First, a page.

Graduation, Romanian director Christian Mungiu’s new film opens this week at the Showroom. Set in the familiar environment of a mainstream high school, this is his most accessible film to date. (Previous films include the incredible yet nightmarish, 4 Months, 3 Weeks & 2 Days, the story of a woman’s struggle for an illegal abortion in 1980s Romania, and the chilling Beyond the Hills, a shocking drama based on the true story of an attempted exorcism in a rural monastery.)
Graduation is a film that’s difficult to write about without giving the game away, but it’s safe to say that it is an expert study of the role and responsibilities of a parent; of the relationship between a daughter and her father and the social systems behind them; as well as the ultimate stakes that ride on life-changing school exams.
Winner of the best director prize in the 2016 Cannes Film Festival, this is a brilliant and dramatic story as well as a battle of ethics that challenges audiences to tread the line of right and wrong as the story plays out.
There can be little question of right and wrong in Ben Wheatley’s latest, Free Fire.
The film begins with an underground arms deal in a murky warehouse in 1970s Boston - a group of criminals hoping to purchase multiple machine guns wait in anticipation to meet a group of traders with goods to sell.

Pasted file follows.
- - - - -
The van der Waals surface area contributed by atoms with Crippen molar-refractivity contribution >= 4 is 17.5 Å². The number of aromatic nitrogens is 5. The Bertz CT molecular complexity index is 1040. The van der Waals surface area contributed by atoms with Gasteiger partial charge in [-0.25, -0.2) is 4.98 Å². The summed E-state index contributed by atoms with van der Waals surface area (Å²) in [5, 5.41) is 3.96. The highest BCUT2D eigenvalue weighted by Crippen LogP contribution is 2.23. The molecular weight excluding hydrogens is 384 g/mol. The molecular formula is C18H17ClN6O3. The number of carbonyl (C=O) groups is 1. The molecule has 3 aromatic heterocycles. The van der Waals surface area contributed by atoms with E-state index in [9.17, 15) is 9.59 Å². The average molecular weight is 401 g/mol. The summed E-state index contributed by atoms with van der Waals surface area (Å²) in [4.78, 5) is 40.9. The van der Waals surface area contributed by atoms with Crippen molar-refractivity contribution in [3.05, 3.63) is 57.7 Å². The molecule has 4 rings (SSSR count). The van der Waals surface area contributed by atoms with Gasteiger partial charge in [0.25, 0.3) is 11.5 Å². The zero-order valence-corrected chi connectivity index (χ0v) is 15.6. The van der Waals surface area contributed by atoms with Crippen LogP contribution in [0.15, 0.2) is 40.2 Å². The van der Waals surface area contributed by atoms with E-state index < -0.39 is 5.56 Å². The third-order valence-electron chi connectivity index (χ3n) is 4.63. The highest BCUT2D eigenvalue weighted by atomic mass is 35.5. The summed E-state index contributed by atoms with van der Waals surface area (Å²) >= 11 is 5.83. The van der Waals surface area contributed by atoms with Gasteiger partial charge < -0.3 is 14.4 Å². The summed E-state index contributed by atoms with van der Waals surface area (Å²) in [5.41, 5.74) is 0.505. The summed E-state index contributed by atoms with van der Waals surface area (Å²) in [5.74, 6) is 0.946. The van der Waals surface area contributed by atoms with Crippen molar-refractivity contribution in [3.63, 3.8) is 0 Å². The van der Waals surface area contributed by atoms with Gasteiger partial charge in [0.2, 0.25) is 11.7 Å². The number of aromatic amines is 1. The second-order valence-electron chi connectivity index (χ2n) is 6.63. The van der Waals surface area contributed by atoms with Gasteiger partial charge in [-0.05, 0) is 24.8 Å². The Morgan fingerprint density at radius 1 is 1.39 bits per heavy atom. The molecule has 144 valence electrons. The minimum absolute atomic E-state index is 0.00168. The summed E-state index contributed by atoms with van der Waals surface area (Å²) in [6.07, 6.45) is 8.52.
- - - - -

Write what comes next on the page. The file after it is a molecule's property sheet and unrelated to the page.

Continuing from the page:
It’s no spoiler to reveal that not everything goes to plan! This brilliant, gun frenzy of a film will not disappoint Ben Wheatley fans out there, and hopefully the appeal of the brilliant cast will help Free Fire reach out to an even wider audience. With a catalogue of fantastic performances including Oscar-winning actress Brie Larson; long-time Wheatley collaborator Michael Smiley; man of the moment Armie Hammer, Cillian Murphy, Sam Riley and South African actor Sharlto Copley. This ensemble cast shine through to bring tension, rage and some brilliantly funny dialogue to what might otherwise have been a fairly bleak affair.
Ben Wheatley recently previewed Free Fire at the Showroom and we were delighted to welcome him for a Q&A following the film.
Re-released to cinemas this week, and screening at the Showroom from today is Rainer Werner Fassbinder’s Fear Eats the Soul. Fassbinder, part of the New German Cinema movement is also the focus of a short retrospective season over the next month. Including some of his best-loved films, The Marriage of Maria Braun, The Bitter Tears of Petra von Kant and Effi Briest, this season will hopefully convert a few more fans to Fassbinder’s work and provide a great opportunity for many to see these films on the big screen, possibly for the first time.